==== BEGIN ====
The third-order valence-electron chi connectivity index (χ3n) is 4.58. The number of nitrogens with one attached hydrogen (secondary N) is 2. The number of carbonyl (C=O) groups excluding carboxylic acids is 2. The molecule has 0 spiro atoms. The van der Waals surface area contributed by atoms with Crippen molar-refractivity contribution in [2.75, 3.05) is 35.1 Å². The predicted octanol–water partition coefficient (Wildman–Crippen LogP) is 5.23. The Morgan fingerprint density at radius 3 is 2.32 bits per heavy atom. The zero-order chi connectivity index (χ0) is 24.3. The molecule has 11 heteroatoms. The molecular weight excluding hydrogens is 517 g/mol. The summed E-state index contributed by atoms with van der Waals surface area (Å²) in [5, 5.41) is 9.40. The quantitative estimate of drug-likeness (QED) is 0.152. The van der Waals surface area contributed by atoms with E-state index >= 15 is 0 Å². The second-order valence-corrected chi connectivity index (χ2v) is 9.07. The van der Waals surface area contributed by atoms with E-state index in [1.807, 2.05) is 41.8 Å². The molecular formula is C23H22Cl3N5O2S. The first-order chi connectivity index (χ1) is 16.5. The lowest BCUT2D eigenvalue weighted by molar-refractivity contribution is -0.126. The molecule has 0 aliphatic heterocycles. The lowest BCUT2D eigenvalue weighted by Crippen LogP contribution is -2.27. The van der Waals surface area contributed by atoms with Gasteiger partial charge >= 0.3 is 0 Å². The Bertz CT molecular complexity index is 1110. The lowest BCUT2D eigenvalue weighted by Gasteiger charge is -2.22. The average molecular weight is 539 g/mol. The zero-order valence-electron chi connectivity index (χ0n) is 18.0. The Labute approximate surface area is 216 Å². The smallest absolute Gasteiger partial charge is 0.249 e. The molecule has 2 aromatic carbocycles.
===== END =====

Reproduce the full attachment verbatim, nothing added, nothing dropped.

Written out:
The third-order valence-electron chi connectivity index (χ3n) is 4.58. The number of nitrogens with one attached hydrogen (secondary N) is 2. The number of carbonyl (C=O) groups excluding carboxylic acids is 2. The molecule has 0 spiro atoms. The van der Waals surface area contributed by atoms with Crippen molar-refractivity contribution in [2.75, 3.05) is 35.1 Å². The predicted octanol–water partition coefficient (Wildman–Crippen LogP) is 5.23. The Morgan fingerprint density at radius 3 is 2.32 bits per heavy atom. The zero-order chi connectivity index (χ0) is 24.3. The molecule has 11 heteroatoms. The molecular weight excluding hydrogens is 517 g/mol. The summed E-state index contributed by atoms with van der Waals surface area (Å²) in [5, 5.41) is 9.40. The quantitative estimate of drug-likeness (QED) is 0.152. The van der Waals surface area contributed by atoms with E-state index >= 15 is 0 Å². The second-order valence-corrected chi connectivity index (χ2v) is 9.07. The van der Waals surface area contributed by atoms with E-state index in [1.807, 2.05) is 41.8 Å². The molecular formula is C23H22Cl3N5O2S. The first-order chi connectivity index (χ1) is 16.5. The lowest BCUT2D eigenvalue weighted by molar-refractivity contribution is -0.126. The molecule has 0 aliphatic heterocycles. The lowest BCUT2D eigenvalue weighted by Crippen LogP contribution is -2.27. The van der Waals surface area contributed by atoms with Gasteiger partial charge >= 0.3 is 0 Å². The Bertz CT molecular complexity index is 1110. The lowest BCUT2D eigenvalue weighted by Gasteiger charge is -2.22. The average molecular weight is 539 g/mol. The zero-order valence-electron chi connectivity index (χ0n) is 18.0. The Labute approximate surface area is 216 Å². The smallest absolute Gasteiger partial charge is 0.249 e. The molecule has 2 aromatic carbocycles.